A digital storytelling project to motivate reluctant writers and to enhance narrative writing skills among primary ESL pupils
by Felicity F. Malanggin
Most of the year 6 pupils in SK Kota Marudu 2 performed poorly in their writing tests because they disliked writing. The lack of motivation also contributed to their reluctance to write. This project will look into how digital storytelling can help ignite pupils’ interests in story-writing and improve their performances in story-writing tests. The tools used for developing digital storytelling had to be limited to offline resources with Microsoft PowerPoint as the main platform due to constraints involving the availability of hardware and software as well as poor Internet connectivity.
Background and Context
SK Kota Marudu 2 is massive, with blocks of concrete sprawling across a vast area. It is located about 100 kilometres from the state capital. I have worked in this school for nine years, before moving to my current school in the district of Penampang, Sabah in mid 2019. In my final year of teaching in the school, it records an enrolment of about 400 students. Despite its rural location, the school is well-equipped with facilities such as an ICT lab, personal computers and netbooks. The Internet connectivity, however, was almost non-existent.
I admit that I am probably not very good with technology, but I love it very much. I used to drive for three hours to the state capital about once or twice a month to participate in a series of workshops organised by the Going Digital learning community. I enjoyed exchanging ideas and learning about tools and apps to integrate technology in my ESL lessons with other members of the community. Although not all of the tools and apps shared were directly applicable to my rural classroom, I appreciate the new knowledge that I gained.
One of the most valuable things that I learned through the community was the concept of making learners as the doer, and the teacher as the facilitator. To help learners, teachers should let the pupils learn through exploration without worrying about them damaging the computer. This idea inspired me to unearth all the netbooks provided by the Ministry of Education from the ICT lab and to rediscover their uses and functions. The netbooks had been in the school’s possession for two years, yet teachers never used them for fear that the pupils might destroy them.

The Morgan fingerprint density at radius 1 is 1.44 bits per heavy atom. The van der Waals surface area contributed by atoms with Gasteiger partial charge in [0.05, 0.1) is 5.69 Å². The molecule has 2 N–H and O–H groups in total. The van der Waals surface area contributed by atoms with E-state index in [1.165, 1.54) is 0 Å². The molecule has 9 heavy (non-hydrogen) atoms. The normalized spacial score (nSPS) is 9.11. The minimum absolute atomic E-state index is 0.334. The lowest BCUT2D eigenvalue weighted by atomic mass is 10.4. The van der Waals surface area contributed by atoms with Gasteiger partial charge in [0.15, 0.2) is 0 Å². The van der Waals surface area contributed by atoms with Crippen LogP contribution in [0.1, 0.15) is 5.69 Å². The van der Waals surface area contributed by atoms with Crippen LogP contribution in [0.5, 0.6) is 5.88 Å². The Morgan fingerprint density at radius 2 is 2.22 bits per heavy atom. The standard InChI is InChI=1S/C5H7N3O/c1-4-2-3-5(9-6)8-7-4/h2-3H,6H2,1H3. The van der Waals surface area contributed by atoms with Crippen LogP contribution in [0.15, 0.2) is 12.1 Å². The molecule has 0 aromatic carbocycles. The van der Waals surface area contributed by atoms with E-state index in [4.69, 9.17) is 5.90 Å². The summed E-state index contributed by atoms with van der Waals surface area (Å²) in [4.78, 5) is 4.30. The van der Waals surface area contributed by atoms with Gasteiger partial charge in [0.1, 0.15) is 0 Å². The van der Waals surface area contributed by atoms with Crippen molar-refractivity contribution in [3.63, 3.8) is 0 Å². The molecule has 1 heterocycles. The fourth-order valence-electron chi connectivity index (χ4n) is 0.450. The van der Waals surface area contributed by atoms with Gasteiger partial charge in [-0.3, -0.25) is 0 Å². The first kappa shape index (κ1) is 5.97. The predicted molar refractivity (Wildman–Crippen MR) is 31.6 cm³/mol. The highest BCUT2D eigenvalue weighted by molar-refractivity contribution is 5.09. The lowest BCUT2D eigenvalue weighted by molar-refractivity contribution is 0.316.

Introduction – The Planning Stage
From Learning to Practice
The idea of getting pupils to be the doer sits well with my teaching philosophy. I wanted to improve my pupils narrative writing skills and to get them more excited about writing, so I decided to conduct the digital storytelling project. The inspiration came after learning about an app called Voki, which exploited the combination of images, voices and texts to tell a story. I thought it was a fun app to use in my classroom, but due to the poor Internet connection in my school I was not able to share it with my pupils.
I started to explore alternative ways to use technology without having to rely on powerful Internet connections. My main goal was to make story-writing activities more engaging for my pupils. I realised that basic Microsoft Office applications such as the PowerPoint were provided for free in all the school’s computers and netbooks – and that they required no Internet connection. I decided to use PowerPoint as a tool to help my pupils blend images, voices and texts to create their own digital stories.
The project involved 28 pupils, aged twelve years old from SK Kota Marudu 2. They are of various proficiency levels.
How impacts were measured
The pupils’ views were investigated through a series of semi structured interviews. In these interviews, pupils were required to answer questions pertaining to their understanding of the use of digital storytelling in writing lessons. The type of questions asked were a mixture of close-ended and open-ended questions.
I also conducted a pre-test and a post-test. Pre-test was conducted before the digital storytelling was introduced to the pupils. After the intervention, I conducted a post-test to see if there were any improvements in their performances.
Challenges during the Development stage